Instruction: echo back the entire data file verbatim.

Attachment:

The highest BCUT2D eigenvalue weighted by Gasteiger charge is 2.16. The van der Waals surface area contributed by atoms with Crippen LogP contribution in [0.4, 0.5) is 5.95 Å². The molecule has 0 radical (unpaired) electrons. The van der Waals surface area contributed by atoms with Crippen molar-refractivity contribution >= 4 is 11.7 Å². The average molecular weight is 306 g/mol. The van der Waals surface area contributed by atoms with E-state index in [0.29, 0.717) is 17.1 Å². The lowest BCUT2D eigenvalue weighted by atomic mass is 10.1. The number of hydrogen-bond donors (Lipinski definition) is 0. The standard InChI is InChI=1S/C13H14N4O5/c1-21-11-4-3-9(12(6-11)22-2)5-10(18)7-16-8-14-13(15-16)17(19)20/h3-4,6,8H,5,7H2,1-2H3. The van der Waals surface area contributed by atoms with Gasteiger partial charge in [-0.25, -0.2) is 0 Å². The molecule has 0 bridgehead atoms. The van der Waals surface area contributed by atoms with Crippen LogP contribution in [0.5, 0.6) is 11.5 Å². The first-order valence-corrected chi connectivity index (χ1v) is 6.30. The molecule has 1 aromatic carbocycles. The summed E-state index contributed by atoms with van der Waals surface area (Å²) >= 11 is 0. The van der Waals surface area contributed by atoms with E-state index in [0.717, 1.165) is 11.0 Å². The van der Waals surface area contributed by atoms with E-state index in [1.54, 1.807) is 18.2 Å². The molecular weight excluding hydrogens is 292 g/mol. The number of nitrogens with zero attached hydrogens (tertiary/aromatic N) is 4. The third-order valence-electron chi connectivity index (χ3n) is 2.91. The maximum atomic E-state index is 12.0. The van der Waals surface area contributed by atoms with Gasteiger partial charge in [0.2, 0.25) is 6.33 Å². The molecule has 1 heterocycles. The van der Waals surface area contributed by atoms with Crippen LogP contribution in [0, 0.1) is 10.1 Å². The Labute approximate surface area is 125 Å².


The highest BCUT2D eigenvalue weighted by Gasteiger charge is 2.16. The van der Waals surface area contributed by atoms with Crippen LogP contribution in [0.4, 0.5) is 5.95 Å². The molecule has 0 radical (unpaired) electrons. The van der Waals surface area contributed by atoms with Crippen molar-refractivity contribution >= 4 is 11.7 Å². The average molecular weight is 306 g/mol. The van der Waals surface area contributed by atoms with E-state index in [0.29, 0.717) is 17.1 Å². The lowest BCUT2D eigenvalue weighted by atomic mass is 10.1. The number of hydrogen-bond donors (Lipinski definition) is 0. The standard InChI is InChI=1S/C13H14N4O5/c1-21-11-4-3-9(12(6-11)22-2)5-10(18)7-16-8-14-13(15-16)17(19)20/h3-4,6,8H,5,7H2,1-2H3. The van der Waals surface area contributed by atoms with Gasteiger partial charge in [-0.25, -0.2) is 0 Å². The molecule has 0 bridgehead atoms. The van der Waals surface area contributed by atoms with Crippen LogP contribution in [0.5, 0.6) is 11.5 Å². The first-order valence-corrected chi connectivity index (χ1v) is 6.30. The molecule has 1 aromatic carbocycles. The summed E-state index contributed by atoms with van der Waals surface area (Å²) >= 11 is 0. The van der Waals surface area contributed by atoms with E-state index in [0.717, 1.165) is 11.0 Å². The van der Waals surface area contributed by atoms with E-state index in [1.54, 1.807) is 18.2 Å². The molecular weight excluding hydrogens is 292 g/mol. The number of nitrogens with zero attached hydrogens (tertiary/aromatic N) is 4. The third-order valence-electron chi connectivity index (χ3n) is 2.91. The maximum atomic E-state index is 12.0. The van der Waals surface area contributed by atoms with Gasteiger partial charge in [0.2, 0.25) is 6.33 Å². The molecule has 1 heterocycles. The van der Waals surface area contributed by atoms with Crippen LogP contribution in [0, 0.1) is 10.1 Å². The Labute approximate surface area is 125 Å².